s = 1000 * np.random.random(size=N),
                     alpha=0.3,
                     cmap=plt.cm.jet)

ax.set_title("D3 Scatter Plot (with tooltips!)", size=20)

labels = ['point {0}'.format(i + 1) for i in range(N)]
fig.plugins = [plugins.PointLabelTooltip(scatter, labels)]

As you move your mouse around this plot, you should see the labels pop up as you hover over the points.

How this works

What's going on here is that the plugin object defines some HTML, CSS, and D3/Javascript snippets which together implement the desired behavior. Then when mpld3 generates the html for a figure, it identifies the list of plugins and injects the code at the appropriate place in the HTML output. You can take a look at the mpld3/plugins.py source to get a feel for how a plugin is implemented. I tried to design the API to be flexible and extensible, so that virtually any desired behavior can be added to a matplotlib plot. The design still has a few rough edges, but I think it's on its way to a really usable tool.

I should warn you that the details of this are likely to change in the near term: the internals of the package are still evolving as we learn how to better represent the plots in D3. But with the current master branch, it is still quite easy to define a new plugin with some custom behavior: as an example of this in action, let's build a basic plugin that will tie-together elements between two different axes.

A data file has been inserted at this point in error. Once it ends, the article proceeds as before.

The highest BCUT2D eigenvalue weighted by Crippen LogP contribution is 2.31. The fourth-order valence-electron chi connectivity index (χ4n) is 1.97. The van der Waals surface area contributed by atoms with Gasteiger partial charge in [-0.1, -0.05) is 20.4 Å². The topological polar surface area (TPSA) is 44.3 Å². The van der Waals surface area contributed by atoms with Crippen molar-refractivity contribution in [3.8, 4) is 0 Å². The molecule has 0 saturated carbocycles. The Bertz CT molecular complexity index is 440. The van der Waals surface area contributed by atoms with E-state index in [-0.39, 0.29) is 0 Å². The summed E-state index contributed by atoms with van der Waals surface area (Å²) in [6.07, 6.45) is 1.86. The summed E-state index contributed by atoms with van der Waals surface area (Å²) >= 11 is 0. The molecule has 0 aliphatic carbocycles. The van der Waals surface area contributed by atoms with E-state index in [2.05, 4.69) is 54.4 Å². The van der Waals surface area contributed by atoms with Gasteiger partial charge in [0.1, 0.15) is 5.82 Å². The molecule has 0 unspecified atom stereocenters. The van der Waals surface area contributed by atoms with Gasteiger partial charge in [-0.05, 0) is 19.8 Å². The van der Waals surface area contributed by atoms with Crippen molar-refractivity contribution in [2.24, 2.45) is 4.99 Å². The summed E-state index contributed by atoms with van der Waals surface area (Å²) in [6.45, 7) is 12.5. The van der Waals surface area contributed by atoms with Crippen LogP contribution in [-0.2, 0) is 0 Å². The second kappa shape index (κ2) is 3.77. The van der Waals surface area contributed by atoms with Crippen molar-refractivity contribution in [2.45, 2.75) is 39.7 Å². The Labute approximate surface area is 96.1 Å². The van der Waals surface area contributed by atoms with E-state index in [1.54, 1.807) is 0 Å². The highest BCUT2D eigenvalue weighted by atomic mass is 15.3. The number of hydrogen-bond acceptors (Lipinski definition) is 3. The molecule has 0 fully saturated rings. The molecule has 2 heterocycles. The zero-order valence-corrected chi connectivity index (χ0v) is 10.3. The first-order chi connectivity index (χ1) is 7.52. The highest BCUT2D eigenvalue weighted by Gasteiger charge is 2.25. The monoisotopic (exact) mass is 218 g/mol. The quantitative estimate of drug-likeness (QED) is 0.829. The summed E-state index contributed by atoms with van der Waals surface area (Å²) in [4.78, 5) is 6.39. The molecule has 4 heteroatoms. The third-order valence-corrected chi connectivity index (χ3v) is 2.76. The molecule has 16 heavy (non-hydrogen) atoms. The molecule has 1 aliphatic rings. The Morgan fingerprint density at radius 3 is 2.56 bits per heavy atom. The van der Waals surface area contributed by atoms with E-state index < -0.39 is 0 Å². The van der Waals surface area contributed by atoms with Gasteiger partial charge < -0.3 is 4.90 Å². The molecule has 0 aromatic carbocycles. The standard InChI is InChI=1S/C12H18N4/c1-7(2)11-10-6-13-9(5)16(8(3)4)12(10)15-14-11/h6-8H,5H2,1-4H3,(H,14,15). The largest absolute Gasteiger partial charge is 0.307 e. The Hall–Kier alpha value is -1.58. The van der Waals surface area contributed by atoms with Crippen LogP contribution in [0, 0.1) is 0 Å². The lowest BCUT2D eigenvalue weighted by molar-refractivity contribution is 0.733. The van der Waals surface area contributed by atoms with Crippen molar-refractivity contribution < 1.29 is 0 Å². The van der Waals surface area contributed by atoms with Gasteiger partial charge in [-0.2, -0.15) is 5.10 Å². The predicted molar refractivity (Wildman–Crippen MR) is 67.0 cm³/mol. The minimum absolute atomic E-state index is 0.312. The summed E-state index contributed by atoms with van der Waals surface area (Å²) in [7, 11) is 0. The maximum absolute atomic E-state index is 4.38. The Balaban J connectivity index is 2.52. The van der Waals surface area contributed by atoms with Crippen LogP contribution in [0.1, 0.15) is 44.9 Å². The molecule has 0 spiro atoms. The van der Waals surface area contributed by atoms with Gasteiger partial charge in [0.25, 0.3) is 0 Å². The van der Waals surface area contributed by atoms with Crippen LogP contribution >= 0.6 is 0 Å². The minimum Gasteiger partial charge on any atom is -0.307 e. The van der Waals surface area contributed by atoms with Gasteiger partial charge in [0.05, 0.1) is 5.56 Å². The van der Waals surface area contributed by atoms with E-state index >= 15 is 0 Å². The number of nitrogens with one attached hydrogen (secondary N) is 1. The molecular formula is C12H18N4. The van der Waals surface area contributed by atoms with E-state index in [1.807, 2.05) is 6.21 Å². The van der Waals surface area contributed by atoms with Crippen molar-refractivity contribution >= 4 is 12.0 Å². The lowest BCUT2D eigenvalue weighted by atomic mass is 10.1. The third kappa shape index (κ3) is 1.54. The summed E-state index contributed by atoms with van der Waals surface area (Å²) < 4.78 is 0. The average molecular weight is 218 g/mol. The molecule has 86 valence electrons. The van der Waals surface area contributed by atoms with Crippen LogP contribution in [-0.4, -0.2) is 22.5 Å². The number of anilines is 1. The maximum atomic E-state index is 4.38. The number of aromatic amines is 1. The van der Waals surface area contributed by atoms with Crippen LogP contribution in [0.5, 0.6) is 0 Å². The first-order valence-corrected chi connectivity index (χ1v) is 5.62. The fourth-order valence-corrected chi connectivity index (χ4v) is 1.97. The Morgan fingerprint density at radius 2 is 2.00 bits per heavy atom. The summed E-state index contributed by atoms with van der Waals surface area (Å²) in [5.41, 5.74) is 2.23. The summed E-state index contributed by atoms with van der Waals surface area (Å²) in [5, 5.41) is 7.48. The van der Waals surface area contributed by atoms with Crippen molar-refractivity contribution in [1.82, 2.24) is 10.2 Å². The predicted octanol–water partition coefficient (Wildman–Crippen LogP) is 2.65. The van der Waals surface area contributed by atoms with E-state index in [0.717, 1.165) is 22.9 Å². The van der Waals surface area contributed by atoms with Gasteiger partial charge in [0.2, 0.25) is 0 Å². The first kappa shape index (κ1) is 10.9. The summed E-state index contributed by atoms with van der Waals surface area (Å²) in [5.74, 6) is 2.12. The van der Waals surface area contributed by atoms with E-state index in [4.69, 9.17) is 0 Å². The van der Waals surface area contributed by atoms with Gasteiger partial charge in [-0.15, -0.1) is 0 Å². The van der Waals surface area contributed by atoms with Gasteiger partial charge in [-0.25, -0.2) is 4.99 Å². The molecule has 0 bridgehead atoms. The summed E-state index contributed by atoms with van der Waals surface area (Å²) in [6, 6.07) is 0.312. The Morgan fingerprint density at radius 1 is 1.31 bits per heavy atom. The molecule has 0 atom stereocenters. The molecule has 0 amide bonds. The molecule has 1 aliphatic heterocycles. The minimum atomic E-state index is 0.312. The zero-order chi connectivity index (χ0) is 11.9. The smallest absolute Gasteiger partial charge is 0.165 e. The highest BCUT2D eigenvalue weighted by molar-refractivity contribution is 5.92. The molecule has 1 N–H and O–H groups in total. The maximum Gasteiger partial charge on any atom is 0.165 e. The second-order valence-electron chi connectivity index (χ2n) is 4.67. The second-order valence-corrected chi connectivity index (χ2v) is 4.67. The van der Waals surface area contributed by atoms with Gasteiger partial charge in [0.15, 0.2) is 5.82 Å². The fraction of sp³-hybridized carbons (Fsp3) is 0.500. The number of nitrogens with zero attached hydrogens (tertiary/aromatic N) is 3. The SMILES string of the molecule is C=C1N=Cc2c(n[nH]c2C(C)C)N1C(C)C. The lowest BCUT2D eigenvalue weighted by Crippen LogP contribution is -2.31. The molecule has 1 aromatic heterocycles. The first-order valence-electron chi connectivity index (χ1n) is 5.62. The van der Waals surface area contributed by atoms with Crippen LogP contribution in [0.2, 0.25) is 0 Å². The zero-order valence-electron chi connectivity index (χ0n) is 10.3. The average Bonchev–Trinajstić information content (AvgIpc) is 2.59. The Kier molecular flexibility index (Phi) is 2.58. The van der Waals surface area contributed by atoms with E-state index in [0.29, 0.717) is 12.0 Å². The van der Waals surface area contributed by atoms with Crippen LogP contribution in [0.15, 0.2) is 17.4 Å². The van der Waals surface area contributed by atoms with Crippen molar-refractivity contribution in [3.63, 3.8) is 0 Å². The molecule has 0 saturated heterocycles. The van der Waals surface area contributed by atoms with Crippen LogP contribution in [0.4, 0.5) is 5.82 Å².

We'll start by creating a toy dataset: we'll randomly draw a number of periods and amplitudes, and from these create a sinusoidal time-series. In a typical static matplotlib plot, it might look something like this:

In [4]:
np.random.seed(0)

P = np.random.random(size=10)
A = np.random.random(size=10)

x = np.linspace(0, 10, 100)
data = np.array([[x, Ai * np.sin(x / Pi)]
                 for (Ai, Pi) in zip(A, P)])

fig, ax = plt.subplots(2)

points = ax[1].scatter(P, A, c=P + A,
                       s=200, alpha=0.5)
ax[1].set_xlabel('Period')
ax[1].set_ylabel('Amplitude')

colors = plt.cm.ScalarMappable().to_rgba(P + A)